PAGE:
GDPR confusion affected numbers taking up health checks, say Suffolk health leaders
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Health checks for 40 to 74-year-olds are on the rise again following concerns that confusion over new GDPR laws was causing fewer people to take them up.
Suffolk County Council’s scrutiny committee was told in December that the number of people taking up NHS health checks – assessments for adults aged over 40 aimed at identifying the early signs of illnesses such as dementia or heart disease – had fallen.
The committee raised concerns that confusion over new GDPR (General Data Protection Regulation) rules had put people off having the health checks, but public health bosses have said that all issues had been resolved.
Dr Amanda Jones, director for public health at Suffolk County Council said: “While GDPR did have an impact on parts of the health check programme, the issues have now been resolved through good communication and partnership working.
“In Suffolk we have seen the number of health checks steadily increase in the last quarter thanks to the great work of our GPs, pharmacies and outreach services who are delivering the checks.
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“Currently there is 44.9% uptake for health check invitations in Suffolk with 100% of the eligible population being invited.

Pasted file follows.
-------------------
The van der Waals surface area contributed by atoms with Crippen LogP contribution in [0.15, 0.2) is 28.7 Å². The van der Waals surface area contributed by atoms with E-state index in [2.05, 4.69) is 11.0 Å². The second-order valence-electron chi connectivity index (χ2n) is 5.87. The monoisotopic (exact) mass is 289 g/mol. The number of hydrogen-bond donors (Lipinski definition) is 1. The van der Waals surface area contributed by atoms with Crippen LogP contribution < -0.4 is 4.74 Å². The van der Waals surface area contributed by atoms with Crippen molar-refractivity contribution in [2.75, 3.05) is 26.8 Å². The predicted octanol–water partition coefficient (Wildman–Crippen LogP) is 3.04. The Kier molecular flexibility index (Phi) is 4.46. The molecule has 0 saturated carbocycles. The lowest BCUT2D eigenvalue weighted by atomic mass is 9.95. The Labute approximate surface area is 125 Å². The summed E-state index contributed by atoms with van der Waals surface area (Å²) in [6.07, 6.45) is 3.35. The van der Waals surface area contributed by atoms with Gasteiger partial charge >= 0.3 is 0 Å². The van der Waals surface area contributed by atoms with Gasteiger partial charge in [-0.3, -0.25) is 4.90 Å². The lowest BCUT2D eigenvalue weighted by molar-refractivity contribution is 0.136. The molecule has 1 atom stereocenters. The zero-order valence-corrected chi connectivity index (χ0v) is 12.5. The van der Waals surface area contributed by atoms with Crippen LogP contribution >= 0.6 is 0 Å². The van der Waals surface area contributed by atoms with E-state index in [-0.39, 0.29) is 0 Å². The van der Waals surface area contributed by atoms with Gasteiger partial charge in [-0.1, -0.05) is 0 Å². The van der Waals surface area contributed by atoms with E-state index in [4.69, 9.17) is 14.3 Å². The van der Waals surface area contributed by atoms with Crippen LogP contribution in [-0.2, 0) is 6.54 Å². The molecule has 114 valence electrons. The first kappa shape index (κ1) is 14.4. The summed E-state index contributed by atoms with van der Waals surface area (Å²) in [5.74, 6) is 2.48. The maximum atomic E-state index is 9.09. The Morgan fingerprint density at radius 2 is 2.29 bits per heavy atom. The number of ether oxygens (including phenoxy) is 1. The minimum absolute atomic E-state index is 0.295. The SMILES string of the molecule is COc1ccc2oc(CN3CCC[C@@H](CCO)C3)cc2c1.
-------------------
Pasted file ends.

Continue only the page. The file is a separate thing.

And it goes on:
“Suffolk still remains one of the best health check providers among our statistical neighbours and still performing within the England national average.
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“Work is ongoing to make improvements which will better support our primary care providers and the offer to those entitled to a health check.”
It is understood the decline seen during the summer of 2018 had been in line with national trends, while the scrutiny committee update report for this month said that it was “difficult to determine the extent to which GDPR has contributed to this”.
The report said the confusion was around whether the documentation of the checks was GDPR compliant.
It added: “The data protection manager at Suffolk County Council is not aware of any other instances where GDPR has had an impact on service delivery.”
Changes to data protection laws were introduced in May last year which aimed to give individuals more rights over the control of information about them, with businesses, voluntary organisations and public bodies having to cope with a raft of changes about the kinds of data stored.